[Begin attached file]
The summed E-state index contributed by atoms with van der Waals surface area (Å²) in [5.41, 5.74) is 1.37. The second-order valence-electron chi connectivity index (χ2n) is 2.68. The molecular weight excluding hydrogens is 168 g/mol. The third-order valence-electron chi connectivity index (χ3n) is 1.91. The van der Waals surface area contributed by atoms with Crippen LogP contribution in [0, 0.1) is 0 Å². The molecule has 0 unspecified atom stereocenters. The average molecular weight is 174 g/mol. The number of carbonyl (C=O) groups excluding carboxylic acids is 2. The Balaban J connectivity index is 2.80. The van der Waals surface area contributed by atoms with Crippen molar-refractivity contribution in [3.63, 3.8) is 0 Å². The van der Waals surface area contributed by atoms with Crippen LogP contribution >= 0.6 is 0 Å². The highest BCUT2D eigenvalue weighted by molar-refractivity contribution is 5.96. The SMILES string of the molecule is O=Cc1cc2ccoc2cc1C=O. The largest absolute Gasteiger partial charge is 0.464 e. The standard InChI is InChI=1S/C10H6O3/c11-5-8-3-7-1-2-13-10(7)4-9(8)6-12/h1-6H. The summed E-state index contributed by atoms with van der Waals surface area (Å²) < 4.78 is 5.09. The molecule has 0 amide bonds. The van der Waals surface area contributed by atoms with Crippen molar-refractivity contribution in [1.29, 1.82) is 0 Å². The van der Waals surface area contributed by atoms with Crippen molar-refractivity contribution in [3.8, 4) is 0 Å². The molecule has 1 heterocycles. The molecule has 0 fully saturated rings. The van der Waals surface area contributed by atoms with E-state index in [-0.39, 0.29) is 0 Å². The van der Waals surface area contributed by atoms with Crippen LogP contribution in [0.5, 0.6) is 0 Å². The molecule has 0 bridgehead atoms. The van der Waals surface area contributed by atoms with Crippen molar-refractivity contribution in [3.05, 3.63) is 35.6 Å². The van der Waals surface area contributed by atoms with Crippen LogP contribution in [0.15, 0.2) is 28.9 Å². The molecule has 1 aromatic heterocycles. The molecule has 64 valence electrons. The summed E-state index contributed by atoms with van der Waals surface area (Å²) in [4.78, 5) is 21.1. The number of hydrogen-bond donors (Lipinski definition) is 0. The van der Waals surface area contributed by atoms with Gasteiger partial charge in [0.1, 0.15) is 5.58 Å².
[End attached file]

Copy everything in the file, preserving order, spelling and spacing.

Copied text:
The summed E-state index contributed by atoms with van der Waals surface area (Å²) in [5.41, 5.74) is 1.37. The second-order valence-electron chi connectivity index (χ2n) is 2.68. The molecular weight excluding hydrogens is 168 g/mol. The third-order valence-electron chi connectivity index (χ3n) is 1.91. The van der Waals surface area contributed by atoms with Crippen LogP contribution in [0, 0.1) is 0 Å². The molecule has 0 unspecified atom stereocenters. The average molecular weight is 174 g/mol. The number of carbonyl (C=O) groups excluding carboxylic acids is 2. The Balaban J connectivity index is 2.80. The van der Waals surface area contributed by atoms with Crippen molar-refractivity contribution in [3.63, 3.8) is 0 Å². The van der Waals surface area contributed by atoms with Crippen LogP contribution >= 0.6 is 0 Å². The highest BCUT2D eigenvalue weighted by molar-refractivity contribution is 5.96. The SMILES string of the molecule is O=Cc1cc2ccoc2cc1C=O. The largest absolute Gasteiger partial charge is 0.464 e. The standard InChI is InChI=1S/C10H6O3/c11-5-8-3-7-1-2-13-10(7)4-9(8)6-12/h1-6H. The summed E-state index contributed by atoms with van der Waals surface area (Å²) < 4.78 is 5.09. The molecule has 0 amide bonds. The van der Waals surface area contributed by atoms with Crippen molar-refractivity contribution in [1.29, 1.82) is 0 Å². The van der Waals surface area contributed by atoms with Crippen molar-refractivity contribution in [3.8, 4) is 0 Å². The molecule has 1 heterocycles. The molecule has 0 fully saturated rings. The van der Waals surface area contributed by atoms with E-state index in [-0.39, 0.29) is 0 Å². The van der Waals surface area contributed by atoms with Crippen LogP contribution in [0.5, 0.6) is 0 Å². The molecule has 0 bridgehead atoms. The van der Waals surface area contributed by atoms with Crippen molar-refractivity contribution in [3.05, 3.63) is 35.6 Å². The van der Waals surface area contributed by atoms with Crippen LogP contribution in [0.15, 0.2) is 28.9 Å². The molecule has 1 aromatic heterocycles. The molecule has 64 valence electrons. The summed E-state index contributed by atoms with van der Waals surface area (Å²) in [4.78, 5) is 21.1. The number of hydrogen-bond donors (Lipinski definition) is 0. The van der Waals surface area contributed by atoms with Gasteiger partial charge in [0.1, 0.15) is 5.58 Å².